Polyclar, the brand name for PVPP plastic particulate, is a unique fining agent that absorbs phenolic compounds and unwanted tannins as well and deactivates oxidative enzymes within the wine. It is especially useful for removing oxidative odors and preventing browning in whites and reds, especially when used in conjunction with activated charcoal. Because it is made of plastic, PVPP is insoluble in the wine and can be completely removed after settling into the lees. 

6.      Gelatin

  • positive charge 
  • reduces unwanted tannins and proteins 
  • removes bitterness 
  • improves mouthfeel 
  • used with Kieselsol 
  • red wines only

Derived from hooved animals, Gelatin is most often used for reducing astringency and binding excess, harsh tannins common to red wines. It is often used prior to, and in conjunction with, Kieselsol as they have complimentary chemical action. First administer gelatin to attract the negative particulate and excess tannins, then 1-3 days later a dose of Kieselsol will clean up the positive charges as well as neutralize any excess gelatin. We do not recommend using gelatin with white wines, which have a very low concentration of tannins – this is because excess gelatin can create protein instability, and actually cause cloudiness in the white. Be sure to purchase fresh gelatin, as it is an animal byproduct that will deteriorate over time.

7.      Sparkalloid

  • positive charge 
  • improves color through superior clarity 
  • minimal impact on character and flavor 
  • very effective clarifying action 
  • needs time to settle 
  • use with bentonite

Made from diatomaceous earth (the microscopic fossil remains of shelled algae), Sparkalloid is very effective at removing thick hazes caused by negatively charged tannins, or other fining agents. Sparkalloid must be allowed to settle completely and should not be used right before bottling, as racking of the clarified product is necessary. The combination of Sparkalloid with Bentonite is very popular, as it creates a compact lees for efficient racking. We recommend using a “hot” mix, meaning the agent should be thoroughly stirred in warm water before its addition.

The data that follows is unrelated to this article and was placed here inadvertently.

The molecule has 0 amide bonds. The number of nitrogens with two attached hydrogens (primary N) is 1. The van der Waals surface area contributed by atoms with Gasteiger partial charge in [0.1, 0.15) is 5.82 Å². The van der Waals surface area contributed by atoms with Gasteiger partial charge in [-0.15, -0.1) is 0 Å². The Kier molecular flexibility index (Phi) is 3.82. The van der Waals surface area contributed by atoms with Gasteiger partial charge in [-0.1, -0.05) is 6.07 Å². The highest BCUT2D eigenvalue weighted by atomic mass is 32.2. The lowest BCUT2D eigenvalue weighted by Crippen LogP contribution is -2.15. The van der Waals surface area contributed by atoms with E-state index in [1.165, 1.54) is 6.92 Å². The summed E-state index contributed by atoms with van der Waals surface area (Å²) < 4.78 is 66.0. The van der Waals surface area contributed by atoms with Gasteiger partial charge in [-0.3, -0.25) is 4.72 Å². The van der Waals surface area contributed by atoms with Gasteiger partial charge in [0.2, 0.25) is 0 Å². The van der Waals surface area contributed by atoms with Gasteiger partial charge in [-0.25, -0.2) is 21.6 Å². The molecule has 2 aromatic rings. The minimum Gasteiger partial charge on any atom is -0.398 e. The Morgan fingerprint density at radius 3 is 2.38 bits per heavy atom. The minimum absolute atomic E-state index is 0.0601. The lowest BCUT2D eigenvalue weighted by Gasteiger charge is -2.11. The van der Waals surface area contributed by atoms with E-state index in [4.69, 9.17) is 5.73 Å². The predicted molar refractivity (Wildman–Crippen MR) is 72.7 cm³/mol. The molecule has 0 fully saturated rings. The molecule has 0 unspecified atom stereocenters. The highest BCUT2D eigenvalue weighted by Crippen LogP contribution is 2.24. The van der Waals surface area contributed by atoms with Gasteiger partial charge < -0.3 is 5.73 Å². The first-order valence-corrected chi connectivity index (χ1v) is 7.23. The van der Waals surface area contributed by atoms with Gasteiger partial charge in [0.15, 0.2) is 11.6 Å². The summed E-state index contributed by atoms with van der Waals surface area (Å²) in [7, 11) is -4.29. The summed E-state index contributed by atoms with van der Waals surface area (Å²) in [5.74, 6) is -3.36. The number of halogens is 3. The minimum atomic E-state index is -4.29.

Notable Mentions:

1.      Super Kleer

Simply a name-brand for a combination offering of Chitosan and Kieselsol, Super Kleer comes in a handy 2-packet kit and is extremely effective. Finish with Isinglass for a superior fining regimen.

2.      Irish Moss

Made from dried seaweed, Irish Moss is excellent at precipitating proteinaceous particles in beer wort. Do not use to clarify wine.

3.      Glycerin

Not so much a fining agent as a finishing agent, the addition of Glycerin at the end of your winemaking process will result in a smooth, refined mouthfeel with additional sweetness and body that compliments some wines greatly.

4.      Egg whites

Typically mixed with a dash of salt and water and whipped smooth, positively charged egg whites offer a silky smooth body to wine while absorbing harsh tannins. This results in less bitterness and it clears tannin hazes. Must be allowed to settle, followed by racking.

5.      Carbon (activated charcoal)

Activated charcoal is used in many industries for its color and odor neutralizing properties. Used in conjuction with PVPP, carbon can diminish off-putting odors and flavors caused by oxidized or browning white wines. Be very careful, as charcoal can strip your wine of color and flavor.

6.      Super Smoother

A finishing/smoothing formula rather than a traditional fining agent, Super Smoother combines Glycerin with Liquid Oak Extract for an easy and effective way to improve mouthfeel, body, and add an aged oaky character to your wine.